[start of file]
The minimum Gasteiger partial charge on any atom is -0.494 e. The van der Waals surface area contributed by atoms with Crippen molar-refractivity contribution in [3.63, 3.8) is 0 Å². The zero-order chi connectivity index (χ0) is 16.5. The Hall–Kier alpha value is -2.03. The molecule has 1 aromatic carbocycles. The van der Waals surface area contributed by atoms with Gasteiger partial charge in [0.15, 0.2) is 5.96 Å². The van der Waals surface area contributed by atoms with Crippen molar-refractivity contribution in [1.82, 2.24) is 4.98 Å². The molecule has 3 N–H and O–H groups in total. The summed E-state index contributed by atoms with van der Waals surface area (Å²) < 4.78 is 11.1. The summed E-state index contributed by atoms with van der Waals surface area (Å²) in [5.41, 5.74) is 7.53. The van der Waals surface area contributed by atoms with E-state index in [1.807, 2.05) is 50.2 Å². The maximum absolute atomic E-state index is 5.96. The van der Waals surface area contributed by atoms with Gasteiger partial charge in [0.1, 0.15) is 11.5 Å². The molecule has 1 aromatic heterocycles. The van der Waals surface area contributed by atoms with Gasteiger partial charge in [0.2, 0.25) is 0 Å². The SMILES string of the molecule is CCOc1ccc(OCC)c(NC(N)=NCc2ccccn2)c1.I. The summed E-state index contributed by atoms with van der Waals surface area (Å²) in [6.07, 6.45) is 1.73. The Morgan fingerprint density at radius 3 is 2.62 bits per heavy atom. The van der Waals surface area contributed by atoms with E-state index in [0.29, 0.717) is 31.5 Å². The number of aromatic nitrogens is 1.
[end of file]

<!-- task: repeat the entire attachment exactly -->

The minimum Gasteiger partial charge on any atom is -0.494 e. The van der Waals surface area contributed by atoms with Crippen molar-refractivity contribution in [3.63, 3.8) is 0 Å². The zero-order chi connectivity index (χ0) is 16.5. The Hall–Kier alpha value is -2.03. The molecule has 1 aromatic carbocycles. The van der Waals surface area contributed by atoms with Gasteiger partial charge in [0.15, 0.2) is 5.96 Å². The van der Waals surface area contributed by atoms with Crippen molar-refractivity contribution in [1.82, 2.24) is 4.98 Å². The molecule has 3 N–H and O–H groups in total. The summed E-state index contributed by atoms with van der Waals surface area (Å²) < 4.78 is 11.1. The summed E-state index contributed by atoms with van der Waals surface area (Å²) in [5.41, 5.74) is 7.53. The van der Waals surface area contributed by atoms with E-state index in [1.807, 2.05) is 50.2 Å². The maximum absolute atomic E-state index is 5.96. The van der Waals surface area contributed by atoms with Gasteiger partial charge in [0.1, 0.15) is 11.5 Å². The molecule has 1 aromatic heterocycles. The van der Waals surface area contributed by atoms with Gasteiger partial charge in [0.2, 0.25) is 0 Å². The SMILES string of the molecule is CCOc1ccc(OCC)c(NC(N)=NCc2ccccn2)c1.I. The summed E-state index contributed by atoms with van der Waals surface area (Å²) in [6.07, 6.45) is 1.73. The Morgan fingerprint density at radius 3 is 2.62 bits per heavy atom. The van der Waals surface area contributed by atoms with E-state index in [0.29, 0.717) is 31.5 Å². The number of aromatic nitrogens is 1.